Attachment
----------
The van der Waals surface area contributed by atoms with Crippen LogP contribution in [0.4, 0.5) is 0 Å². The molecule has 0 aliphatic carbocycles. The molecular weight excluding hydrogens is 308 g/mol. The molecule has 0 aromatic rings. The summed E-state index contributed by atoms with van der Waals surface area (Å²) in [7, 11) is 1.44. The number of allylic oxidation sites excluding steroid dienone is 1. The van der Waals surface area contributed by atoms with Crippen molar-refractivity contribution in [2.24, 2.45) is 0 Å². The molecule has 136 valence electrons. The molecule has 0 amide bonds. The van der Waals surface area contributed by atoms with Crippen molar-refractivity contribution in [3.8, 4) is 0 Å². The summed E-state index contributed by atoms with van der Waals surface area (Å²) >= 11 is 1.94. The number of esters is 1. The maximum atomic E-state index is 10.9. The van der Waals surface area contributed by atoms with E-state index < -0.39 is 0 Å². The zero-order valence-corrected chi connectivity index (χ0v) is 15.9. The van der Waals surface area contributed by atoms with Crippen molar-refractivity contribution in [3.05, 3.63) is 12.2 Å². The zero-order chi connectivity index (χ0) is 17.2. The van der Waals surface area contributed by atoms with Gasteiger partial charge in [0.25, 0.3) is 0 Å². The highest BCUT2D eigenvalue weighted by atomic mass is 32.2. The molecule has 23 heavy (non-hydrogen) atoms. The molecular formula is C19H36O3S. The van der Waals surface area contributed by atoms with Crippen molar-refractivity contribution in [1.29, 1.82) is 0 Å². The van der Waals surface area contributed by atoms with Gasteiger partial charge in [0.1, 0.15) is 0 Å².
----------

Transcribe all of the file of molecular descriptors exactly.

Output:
The van der Waals surface area contributed by atoms with Crippen LogP contribution in [0.4, 0.5) is 0 Å². The molecule has 0 aliphatic carbocycles. The molecular weight excluding hydrogens is 308 g/mol. The molecule has 0 aromatic rings. The summed E-state index contributed by atoms with van der Waals surface area (Å²) in [7, 11) is 1.44. The number of allylic oxidation sites excluding steroid dienone is 1. The van der Waals surface area contributed by atoms with Crippen molar-refractivity contribution in [2.24, 2.45) is 0 Å². The molecule has 136 valence electrons. The molecule has 0 amide bonds. The van der Waals surface area contributed by atoms with Crippen molar-refractivity contribution in [3.8, 4) is 0 Å². The summed E-state index contributed by atoms with van der Waals surface area (Å²) >= 11 is 1.94. The number of esters is 1. The maximum atomic E-state index is 10.9. The van der Waals surface area contributed by atoms with E-state index < -0.39 is 0 Å². The zero-order valence-corrected chi connectivity index (χ0v) is 15.9. The van der Waals surface area contributed by atoms with Crippen molar-refractivity contribution in [3.05, 3.63) is 12.2 Å². The zero-order chi connectivity index (χ0) is 17.2. The van der Waals surface area contributed by atoms with Gasteiger partial charge in [0.25, 0.3) is 0 Å². The highest BCUT2D eigenvalue weighted by atomic mass is 32.2. The molecule has 23 heavy (non-hydrogen) atoms. The molecular formula is C19H36O3S. The van der Waals surface area contributed by atoms with Crippen molar-refractivity contribution in [1.29, 1.82) is 0 Å². The van der Waals surface area contributed by atoms with Gasteiger partial charge in [0.1, 0.15) is 0 Å².